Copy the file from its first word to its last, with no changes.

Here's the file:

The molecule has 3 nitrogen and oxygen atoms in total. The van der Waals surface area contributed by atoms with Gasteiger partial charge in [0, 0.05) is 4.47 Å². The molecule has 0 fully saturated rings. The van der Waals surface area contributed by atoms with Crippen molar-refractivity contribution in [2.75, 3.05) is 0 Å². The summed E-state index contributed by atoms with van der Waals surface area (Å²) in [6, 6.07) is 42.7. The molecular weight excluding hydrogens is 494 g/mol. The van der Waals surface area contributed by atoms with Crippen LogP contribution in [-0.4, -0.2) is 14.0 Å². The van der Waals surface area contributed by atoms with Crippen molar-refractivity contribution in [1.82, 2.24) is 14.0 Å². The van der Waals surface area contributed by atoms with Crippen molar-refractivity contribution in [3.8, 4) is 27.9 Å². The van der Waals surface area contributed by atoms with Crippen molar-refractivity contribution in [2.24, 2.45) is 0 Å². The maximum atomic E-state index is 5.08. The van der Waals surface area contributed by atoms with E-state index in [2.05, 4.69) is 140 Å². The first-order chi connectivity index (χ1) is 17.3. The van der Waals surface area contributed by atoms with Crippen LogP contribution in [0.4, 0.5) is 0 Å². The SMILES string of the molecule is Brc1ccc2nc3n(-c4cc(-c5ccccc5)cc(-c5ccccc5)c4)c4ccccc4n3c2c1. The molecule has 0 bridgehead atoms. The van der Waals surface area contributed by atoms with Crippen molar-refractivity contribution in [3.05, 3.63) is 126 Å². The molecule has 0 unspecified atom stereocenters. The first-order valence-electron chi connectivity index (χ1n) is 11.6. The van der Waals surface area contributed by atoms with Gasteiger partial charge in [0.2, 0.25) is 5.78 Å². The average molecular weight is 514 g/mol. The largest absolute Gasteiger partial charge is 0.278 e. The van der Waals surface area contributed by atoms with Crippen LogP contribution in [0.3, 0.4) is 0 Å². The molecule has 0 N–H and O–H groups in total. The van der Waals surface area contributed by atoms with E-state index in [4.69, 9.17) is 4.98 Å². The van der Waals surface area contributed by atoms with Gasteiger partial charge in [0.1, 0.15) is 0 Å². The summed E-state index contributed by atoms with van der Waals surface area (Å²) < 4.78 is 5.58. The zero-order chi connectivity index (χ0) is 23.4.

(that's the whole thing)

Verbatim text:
The molecule has 3 nitrogen and oxygen atoms in total. The van der Waals surface area contributed by atoms with Gasteiger partial charge in [0, 0.05) is 4.47 Å². The molecule has 0 fully saturated rings. The van der Waals surface area contributed by atoms with Crippen molar-refractivity contribution in [2.75, 3.05) is 0 Å². The summed E-state index contributed by atoms with van der Waals surface area (Å²) in [6, 6.07) is 42.7. The molecular weight excluding hydrogens is 494 g/mol. The van der Waals surface area contributed by atoms with Crippen LogP contribution in [-0.4, -0.2) is 14.0 Å². The van der Waals surface area contributed by atoms with Crippen molar-refractivity contribution in [1.82, 2.24) is 14.0 Å². The van der Waals surface area contributed by atoms with Crippen molar-refractivity contribution in [3.8, 4) is 27.9 Å². The van der Waals surface area contributed by atoms with Crippen molar-refractivity contribution in [2.24, 2.45) is 0 Å². The maximum atomic E-state index is 5.08. The van der Waals surface area contributed by atoms with E-state index in [2.05, 4.69) is 140 Å². The first-order chi connectivity index (χ1) is 17.3. The van der Waals surface area contributed by atoms with Crippen LogP contribution in [0.4, 0.5) is 0 Å². The SMILES string of the molecule is Brc1ccc2nc3n(-c4cc(-c5ccccc5)cc(-c5ccccc5)c4)c4ccccc4n3c2c1. The molecule has 0 bridgehead atoms. The van der Waals surface area contributed by atoms with Crippen molar-refractivity contribution in [3.05, 3.63) is 126 Å². The molecule has 0 unspecified atom stereocenters. The first-order valence-electron chi connectivity index (χ1n) is 11.6. The van der Waals surface area contributed by atoms with Gasteiger partial charge in [0.2, 0.25) is 5.78 Å². The average molecular weight is 514 g/mol. The largest absolute Gasteiger partial charge is 0.278 e. The van der Waals surface area contributed by atoms with Crippen LogP contribution in [0.3, 0.4) is 0 Å². The molecule has 0 N–H and O–H groups in total. The van der Waals surface area contributed by atoms with E-state index in [4.69, 9.17) is 4.98 Å². The van der Waals surface area contributed by atoms with Gasteiger partial charge in [0.1, 0.15) is 0 Å². The summed E-state index contributed by atoms with van der Waals surface area (Å²) < 4.78 is 5.58. The zero-order chi connectivity index (χ0) is 23.4.